The Arboretum was filled with hundreds of “leaf-peepers” this sunny, calm, 59-degree afternoon. Twenty-two visitors gathered at the Visitor Center for our public tour and more joined later. Forty of us then set out for an invigorating two-mile hike through Longenecker Gardens and Wingra and Gallistel woods. We got plenty of exercise and an opportunity to see countless hues, tones, and shades of glorious autumn color.
First we stopped at the bottom of the Visitor Center steps to appreciate the last flowers of purple New England aster, white heath aster, and yellow showy goldenrod as well as the pastel fall colors of prairie grasses. And nearby, how could one not marvel at the brilliant, glossy, blaze-red leaves of the 60-some-year-old black tupelo (Nyssa sylvatica), and the trembling golden leaves of the aspen trees against the clear bright blue sky? What a grand beginning to the fall festival of color we were about to behold.
On our way to the woodlands via Longenecker Gardens, we were in awe of the maple collection displaying spectacular red, orange, and yellow color. Also we found a rainbow of colorful fruits. Several different kinds of winterberry shrubs (Ilex sp.) held abundant round fruits, some red, some orange. Other fruits including red rosehips, pink-orange and orange-red Euonymus, red and orange crabapples, and a few blue pagoda dogwood. (Longenecker is a great place to look for fruit-eating birds such as robins and bluebirds.) It was here we heard the “clucking” of robins, the “bleeping” of white-throated sparrows, and the “keew-ing” of the northern flicker.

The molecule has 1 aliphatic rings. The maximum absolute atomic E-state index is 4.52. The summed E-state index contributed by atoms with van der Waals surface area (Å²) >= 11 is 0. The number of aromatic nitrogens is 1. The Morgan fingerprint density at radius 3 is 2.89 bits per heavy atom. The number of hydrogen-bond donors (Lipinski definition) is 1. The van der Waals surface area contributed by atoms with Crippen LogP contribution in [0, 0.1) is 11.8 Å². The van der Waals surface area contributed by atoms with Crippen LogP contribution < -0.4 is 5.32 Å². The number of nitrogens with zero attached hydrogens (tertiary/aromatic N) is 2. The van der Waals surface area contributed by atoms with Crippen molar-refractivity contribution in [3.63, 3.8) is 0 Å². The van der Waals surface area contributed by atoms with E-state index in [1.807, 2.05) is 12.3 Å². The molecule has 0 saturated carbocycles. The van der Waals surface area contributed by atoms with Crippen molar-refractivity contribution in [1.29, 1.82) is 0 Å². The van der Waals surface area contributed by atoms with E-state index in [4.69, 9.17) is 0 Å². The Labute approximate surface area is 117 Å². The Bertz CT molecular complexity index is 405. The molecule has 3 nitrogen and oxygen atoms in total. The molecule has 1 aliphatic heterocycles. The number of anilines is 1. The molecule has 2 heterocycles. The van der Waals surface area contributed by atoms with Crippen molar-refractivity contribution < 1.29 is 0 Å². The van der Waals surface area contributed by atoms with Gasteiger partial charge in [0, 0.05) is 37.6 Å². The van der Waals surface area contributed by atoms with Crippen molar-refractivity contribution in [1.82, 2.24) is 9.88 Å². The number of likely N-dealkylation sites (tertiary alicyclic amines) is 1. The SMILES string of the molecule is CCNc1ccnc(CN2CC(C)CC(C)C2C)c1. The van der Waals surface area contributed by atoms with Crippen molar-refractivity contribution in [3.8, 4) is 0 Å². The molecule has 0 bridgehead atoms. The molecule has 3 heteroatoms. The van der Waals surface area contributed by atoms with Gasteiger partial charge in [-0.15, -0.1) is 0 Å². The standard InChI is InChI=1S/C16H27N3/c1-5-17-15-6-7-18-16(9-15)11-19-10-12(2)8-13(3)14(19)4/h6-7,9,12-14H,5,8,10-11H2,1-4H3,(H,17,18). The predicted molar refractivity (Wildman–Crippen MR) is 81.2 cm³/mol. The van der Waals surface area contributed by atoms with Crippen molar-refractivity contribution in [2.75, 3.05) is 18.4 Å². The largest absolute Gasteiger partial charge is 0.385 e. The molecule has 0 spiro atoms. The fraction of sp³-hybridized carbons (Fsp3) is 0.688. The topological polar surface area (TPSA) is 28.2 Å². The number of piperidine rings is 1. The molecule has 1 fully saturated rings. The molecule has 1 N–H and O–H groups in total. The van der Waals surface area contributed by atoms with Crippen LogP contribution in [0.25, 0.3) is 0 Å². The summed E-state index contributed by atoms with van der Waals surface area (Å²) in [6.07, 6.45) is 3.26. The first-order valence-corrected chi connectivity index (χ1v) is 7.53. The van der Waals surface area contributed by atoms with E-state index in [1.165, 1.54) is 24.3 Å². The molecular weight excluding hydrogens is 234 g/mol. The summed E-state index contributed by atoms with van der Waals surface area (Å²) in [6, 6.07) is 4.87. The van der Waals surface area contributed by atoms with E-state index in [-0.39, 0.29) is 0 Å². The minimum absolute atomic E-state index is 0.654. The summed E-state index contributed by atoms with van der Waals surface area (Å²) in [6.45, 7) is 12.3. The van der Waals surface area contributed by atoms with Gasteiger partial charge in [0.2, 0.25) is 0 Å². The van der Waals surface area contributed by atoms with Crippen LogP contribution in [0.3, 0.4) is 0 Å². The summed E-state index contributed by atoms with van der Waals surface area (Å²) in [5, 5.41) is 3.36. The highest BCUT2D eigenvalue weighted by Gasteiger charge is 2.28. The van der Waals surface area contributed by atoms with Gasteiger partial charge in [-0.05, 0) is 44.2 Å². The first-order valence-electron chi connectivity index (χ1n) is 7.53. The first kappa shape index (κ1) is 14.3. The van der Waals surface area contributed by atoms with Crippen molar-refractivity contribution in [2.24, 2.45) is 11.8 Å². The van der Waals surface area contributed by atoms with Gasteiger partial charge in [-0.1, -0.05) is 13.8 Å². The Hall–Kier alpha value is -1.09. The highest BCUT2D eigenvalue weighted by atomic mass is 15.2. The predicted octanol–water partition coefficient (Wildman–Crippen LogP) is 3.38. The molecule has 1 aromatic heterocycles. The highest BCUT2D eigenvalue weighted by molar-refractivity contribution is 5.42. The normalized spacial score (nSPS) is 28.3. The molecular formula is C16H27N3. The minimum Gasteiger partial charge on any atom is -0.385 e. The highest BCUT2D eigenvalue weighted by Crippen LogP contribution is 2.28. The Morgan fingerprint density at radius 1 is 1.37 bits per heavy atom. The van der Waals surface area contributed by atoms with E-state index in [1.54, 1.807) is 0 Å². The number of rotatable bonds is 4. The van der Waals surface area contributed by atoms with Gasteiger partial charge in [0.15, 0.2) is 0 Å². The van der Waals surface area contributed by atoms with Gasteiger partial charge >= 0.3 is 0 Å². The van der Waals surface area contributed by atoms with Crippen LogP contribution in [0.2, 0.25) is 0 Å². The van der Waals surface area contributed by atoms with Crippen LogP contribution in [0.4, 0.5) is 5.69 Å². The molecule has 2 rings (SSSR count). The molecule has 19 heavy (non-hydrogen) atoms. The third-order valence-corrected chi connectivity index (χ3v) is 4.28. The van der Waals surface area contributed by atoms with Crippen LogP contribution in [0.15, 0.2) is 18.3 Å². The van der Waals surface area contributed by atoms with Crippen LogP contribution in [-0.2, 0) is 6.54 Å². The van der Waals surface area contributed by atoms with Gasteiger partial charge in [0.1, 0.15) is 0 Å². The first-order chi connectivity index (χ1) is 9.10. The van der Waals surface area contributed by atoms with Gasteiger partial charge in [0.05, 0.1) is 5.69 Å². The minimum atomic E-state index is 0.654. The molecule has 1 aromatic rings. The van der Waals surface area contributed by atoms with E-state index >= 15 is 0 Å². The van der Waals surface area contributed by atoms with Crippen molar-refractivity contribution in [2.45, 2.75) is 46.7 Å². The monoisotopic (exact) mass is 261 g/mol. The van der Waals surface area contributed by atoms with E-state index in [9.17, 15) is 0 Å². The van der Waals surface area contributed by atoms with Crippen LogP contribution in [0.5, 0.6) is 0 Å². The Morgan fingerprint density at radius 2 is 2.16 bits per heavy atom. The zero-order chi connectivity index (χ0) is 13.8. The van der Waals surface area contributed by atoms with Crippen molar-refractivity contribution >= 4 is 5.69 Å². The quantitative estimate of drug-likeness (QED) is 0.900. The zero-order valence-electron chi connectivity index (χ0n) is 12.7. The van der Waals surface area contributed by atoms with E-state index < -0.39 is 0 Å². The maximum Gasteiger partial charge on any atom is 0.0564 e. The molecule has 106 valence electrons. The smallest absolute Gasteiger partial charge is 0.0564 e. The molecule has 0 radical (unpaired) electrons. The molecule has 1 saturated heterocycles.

Walking on, a fragrance similar to sweet vanilla bakery was very noticeable. The mystery odor came from the crisp leaves of the katsura tree (Cercidiphyllum sp.). Though not edible, it was a delightful treat!
We hiked up through the green conifers in the pinetum and into Wingra Woods. Several people found a small snake with some red on the body, I did not see it, but from the description my guess was a young northern red-bellied snake. The yellow leaves of the sugar maples illuminated the entire restored woodland and path as if it was glittering in gold. One visitor said she felt she was walking on “the yellow brick road” (Wizard of Oz). At the Big Spring the once-green needles of the tamarack (Larix laricina) had turned to smoky gold.
The last shrub to bloom in Wisconsin is witch-hazel (Hamamelis virginiana). Its delicate lemon-yellow flowers added to the palette of yellow. “Beauty before me, beauty above me. Beauty below me, beauty all around me” (Navaho prayer song).
Gallistel was also a golden experience, with tall sugar maples overhead and shade-tolerant maple seedlings carpeting the woodland floor. We saw three turkeys near the Indian mounds. We heard the “see-see-see” call of the black-capped chickadee and the soft “purring” of the crickets.
We picked up our pace and headed back to the Visitor Center through Longenecker Gardens. We stopped by the tamarack collection and I read “Smoky Gold” from Aldo Leopold’s Sand County Almanac (a book you must read!).
The display of fall color in the Arboretum was breathtakingly beautiful today. Walk often, watch, listen, and breathe in the ripeness of autumn. Most of all enjoy every precious moment in this lovely oasis. And remember this day when the first snowflake falls.